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flâneuse язык английский существительное 1879 - Женщина, которая гуляючи взирает на жизнь и общество; праздная горожанка flâneuse language English noun 1879 - A woman who saunters around observing life and society; a leisurely woman about town

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flâneuse, n.
Pronunciation:  Brit. /flaˈnəːz/ , U.S. /flɑˈnəz/ , /flɑˈnus/
Forms:  18 flaneuse, 19– flâneuse.
Origin: A borrowing from French. Etymon: French flâneuse.
Etymology: < French flâneuse (1844 or earlier) < flâner to lounger, saunter idly (see flânerie n.) + -euse -euse suffix. Compare flâneur n.
A woman who saunters around observing life and society; a leisurely woman about town. Cf. 
flâneur n.
1879   Daily Leader (Bloomington, Illinois) 8 May   ‘A young lady out with her maid’, he concluded... He was..sensible of a great longing to know who this little flaneuse could be, to meet her again.
1888   A. Levy in Woman's World 1 366/1   The female club-lounger, the flâneuse of St James Street, latch-key in pocket and eye glasses on nose, remains a creature of the imagination.
1944   Musical Times July 208/1   A list of her [sc. Dame Ethel Smyth's] comings and goings in the late nineties and early Edwardian years would read like the itinerary of a leisured flâneuse whose main interest in life was to go about visiting people and places.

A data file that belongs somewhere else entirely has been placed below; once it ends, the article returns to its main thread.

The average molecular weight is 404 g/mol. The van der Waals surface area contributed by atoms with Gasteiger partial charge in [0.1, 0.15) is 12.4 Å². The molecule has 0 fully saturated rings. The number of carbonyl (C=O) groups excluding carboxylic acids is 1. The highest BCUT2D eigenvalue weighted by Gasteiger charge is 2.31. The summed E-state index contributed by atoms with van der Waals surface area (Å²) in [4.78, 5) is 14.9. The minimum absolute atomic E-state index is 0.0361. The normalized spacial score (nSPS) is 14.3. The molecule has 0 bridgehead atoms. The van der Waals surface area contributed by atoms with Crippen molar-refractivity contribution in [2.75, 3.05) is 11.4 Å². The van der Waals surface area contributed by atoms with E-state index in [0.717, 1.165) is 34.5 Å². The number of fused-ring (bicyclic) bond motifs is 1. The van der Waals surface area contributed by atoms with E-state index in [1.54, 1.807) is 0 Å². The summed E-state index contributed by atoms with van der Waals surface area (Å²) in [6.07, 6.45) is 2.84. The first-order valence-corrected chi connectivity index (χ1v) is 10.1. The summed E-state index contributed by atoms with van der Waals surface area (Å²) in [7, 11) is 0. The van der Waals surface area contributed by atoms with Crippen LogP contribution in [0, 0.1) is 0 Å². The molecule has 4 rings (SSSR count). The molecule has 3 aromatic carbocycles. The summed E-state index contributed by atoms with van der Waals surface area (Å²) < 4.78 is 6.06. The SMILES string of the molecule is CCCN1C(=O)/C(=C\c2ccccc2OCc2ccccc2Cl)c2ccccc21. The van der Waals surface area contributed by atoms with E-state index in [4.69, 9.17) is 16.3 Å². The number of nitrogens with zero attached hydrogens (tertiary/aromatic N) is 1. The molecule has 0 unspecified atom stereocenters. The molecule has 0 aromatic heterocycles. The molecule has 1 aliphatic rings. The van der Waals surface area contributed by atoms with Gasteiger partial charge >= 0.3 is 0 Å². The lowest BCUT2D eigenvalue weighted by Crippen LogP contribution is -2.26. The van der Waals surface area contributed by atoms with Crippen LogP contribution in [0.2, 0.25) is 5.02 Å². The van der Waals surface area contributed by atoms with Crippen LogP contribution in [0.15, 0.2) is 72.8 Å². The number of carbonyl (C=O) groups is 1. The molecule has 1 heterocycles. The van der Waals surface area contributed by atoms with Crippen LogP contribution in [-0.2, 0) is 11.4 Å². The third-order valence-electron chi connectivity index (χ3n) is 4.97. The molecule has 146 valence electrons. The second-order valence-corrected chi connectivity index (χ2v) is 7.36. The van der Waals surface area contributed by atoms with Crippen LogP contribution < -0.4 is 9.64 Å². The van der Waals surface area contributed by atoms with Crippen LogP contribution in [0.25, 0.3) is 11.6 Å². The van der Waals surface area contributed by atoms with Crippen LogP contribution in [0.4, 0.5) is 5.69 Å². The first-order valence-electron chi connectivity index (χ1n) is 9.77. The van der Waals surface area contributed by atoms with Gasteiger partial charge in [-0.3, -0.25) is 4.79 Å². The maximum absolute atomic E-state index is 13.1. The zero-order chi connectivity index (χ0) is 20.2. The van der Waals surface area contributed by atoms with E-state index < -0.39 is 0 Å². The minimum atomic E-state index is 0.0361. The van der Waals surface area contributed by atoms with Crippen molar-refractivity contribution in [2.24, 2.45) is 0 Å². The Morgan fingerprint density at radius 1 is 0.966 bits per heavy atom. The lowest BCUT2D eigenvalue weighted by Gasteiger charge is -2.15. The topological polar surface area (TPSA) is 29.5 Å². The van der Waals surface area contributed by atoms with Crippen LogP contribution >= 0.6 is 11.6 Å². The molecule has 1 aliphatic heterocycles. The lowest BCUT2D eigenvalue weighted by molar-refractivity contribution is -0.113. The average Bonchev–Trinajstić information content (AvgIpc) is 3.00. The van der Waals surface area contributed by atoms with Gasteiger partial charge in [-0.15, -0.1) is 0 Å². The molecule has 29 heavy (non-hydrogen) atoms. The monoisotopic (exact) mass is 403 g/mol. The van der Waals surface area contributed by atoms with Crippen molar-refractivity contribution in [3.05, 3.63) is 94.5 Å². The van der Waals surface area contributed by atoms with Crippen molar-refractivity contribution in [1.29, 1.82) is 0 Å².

1985   J. Woolff in Theory, Culture & Society 2 37 (title)    The invisible flâneuse: women and the literature of modernity.
2017   Sunday Tel. (Nexis) 31 July (Living) 8   Elkin has written a delightfully meandering study of Virginia Woolf, Jean Rhys and other female flâneuses who dared to stroll.
flâneuse, n.
Pronunciation:  Brit. /flaˈnəːz/ , U.S. /flɑˈnəz/ , /flɑˈnus/
Forms:  18 flaneuse, 19– flâneuse.
Origin: A borrowing from French. Etymon: French flâneuse.
Etymology: < French flâneuse (1844 or earlier) < flâner to lounger, saunter idly (see flânerie n.) + -euse -euse suffix. Compare flâneur n.
A woman who saunters around observing life and society; a leisurely woman about town. Cf. 
flâneur n.
1879   Daily Leader (Bloomington, Illinois) 8 May   ‘A young lady out with her maid’, he concluded... He was..sensible of a great longing to know who this little flaneuse could be, to meet her again.
1888   A. Levy in Woman's World 1 366/1   The female club-lounger, the flâneuse of St James Street, latch-key in pocket and eye glasses on nose, remains a creature of the imagination.
1944   Musical Times July 208/1   A list of her [sc. Dame Ethel Smyth's] comings and goings in the late nineties and early Edwardian years would read like the itinerary of a leisured flâneuse whose main interest in life was to go about visiting people and places.
1985   J. Woolff in Theory, Culture & Society 2 37 (title)    The invisible flâneuse: women and the literature of modernity.
2017   Sunday Tel. (Nexis) 31 July (Living) 8   Elkin has written a delightfully meandering study of Virginia Woolf, Jean Rhys and other female flâneuses who dared to stroll.
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